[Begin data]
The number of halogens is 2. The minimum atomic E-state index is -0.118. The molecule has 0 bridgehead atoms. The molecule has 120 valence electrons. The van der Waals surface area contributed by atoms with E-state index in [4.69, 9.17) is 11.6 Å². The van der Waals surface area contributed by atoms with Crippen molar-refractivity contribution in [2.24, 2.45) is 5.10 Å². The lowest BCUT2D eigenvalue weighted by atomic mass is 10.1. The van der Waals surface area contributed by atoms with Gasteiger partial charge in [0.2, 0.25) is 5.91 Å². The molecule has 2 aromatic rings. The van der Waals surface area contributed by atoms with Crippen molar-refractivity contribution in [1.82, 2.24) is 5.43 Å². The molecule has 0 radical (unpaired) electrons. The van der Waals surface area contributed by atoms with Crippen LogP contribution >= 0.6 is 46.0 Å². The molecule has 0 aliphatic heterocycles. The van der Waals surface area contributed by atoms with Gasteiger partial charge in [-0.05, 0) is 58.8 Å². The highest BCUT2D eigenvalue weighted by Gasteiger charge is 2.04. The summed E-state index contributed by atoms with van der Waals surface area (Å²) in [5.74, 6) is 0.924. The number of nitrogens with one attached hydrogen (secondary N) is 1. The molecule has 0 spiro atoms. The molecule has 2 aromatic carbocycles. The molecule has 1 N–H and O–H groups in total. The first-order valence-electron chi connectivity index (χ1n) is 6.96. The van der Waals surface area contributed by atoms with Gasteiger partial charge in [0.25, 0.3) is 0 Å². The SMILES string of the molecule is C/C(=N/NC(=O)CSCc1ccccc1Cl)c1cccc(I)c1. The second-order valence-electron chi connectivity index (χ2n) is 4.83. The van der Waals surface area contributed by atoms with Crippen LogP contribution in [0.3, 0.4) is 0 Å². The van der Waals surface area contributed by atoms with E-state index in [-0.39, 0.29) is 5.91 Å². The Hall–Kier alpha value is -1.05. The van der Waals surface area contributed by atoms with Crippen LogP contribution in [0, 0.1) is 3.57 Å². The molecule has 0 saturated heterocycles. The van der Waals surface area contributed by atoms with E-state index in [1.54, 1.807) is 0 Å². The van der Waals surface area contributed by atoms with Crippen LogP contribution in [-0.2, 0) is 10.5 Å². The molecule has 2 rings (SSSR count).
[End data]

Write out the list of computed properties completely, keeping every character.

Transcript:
The number of halogens is 2. The minimum atomic E-state index is -0.118. The molecule has 0 bridgehead atoms. The molecule has 120 valence electrons. The van der Waals surface area contributed by atoms with E-state index in [4.69, 9.17) is 11.6 Å². The van der Waals surface area contributed by atoms with Crippen molar-refractivity contribution in [2.24, 2.45) is 5.10 Å². The lowest BCUT2D eigenvalue weighted by atomic mass is 10.1. The van der Waals surface area contributed by atoms with Gasteiger partial charge in [0.2, 0.25) is 5.91 Å². The molecule has 2 aromatic rings. The van der Waals surface area contributed by atoms with Crippen molar-refractivity contribution in [1.82, 2.24) is 5.43 Å². The molecule has 0 radical (unpaired) electrons. The van der Waals surface area contributed by atoms with Crippen LogP contribution >= 0.6 is 46.0 Å². The molecule has 0 aliphatic heterocycles. The van der Waals surface area contributed by atoms with Gasteiger partial charge in [-0.05, 0) is 58.8 Å². The highest BCUT2D eigenvalue weighted by Gasteiger charge is 2.04. The summed E-state index contributed by atoms with van der Waals surface area (Å²) in [5.74, 6) is 0.924. The number of nitrogens with one attached hydrogen (secondary N) is 1. The molecule has 0 spiro atoms. The molecule has 2 aromatic carbocycles. The molecule has 1 N–H and O–H groups in total. The first-order valence-electron chi connectivity index (χ1n) is 6.96. The van der Waals surface area contributed by atoms with Gasteiger partial charge in [0.25, 0.3) is 0 Å². The SMILES string of the molecule is C/C(=N/NC(=O)CSCc1ccccc1Cl)c1cccc(I)c1. The second-order valence-electron chi connectivity index (χ2n) is 4.83. The van der Waals surface area contributed by atoms with Crippen LogP contribution in [0.3, 0.4) is 0 Å². The van der Waals surface area contributed by atoms with E-state index in [-0.39, 0.29) is 5.91 Å². The Hall–Kier alpha value is -1.05. The van der Waals surface area contributed by atoms with Crippen LogP contribution in [0, 0.1) is 3.57 Å². The molecule has 0 saturated heterocycles. The van der Waals surface area contributed by atoms with E-state index in [1.54, 1.807) is 0 Å². The van der Waals surface area contributed by atoms with Crippen LogP contribution in [-0.2, 0) is 10.5 Å². The molecule has 2 rings (SSSR count).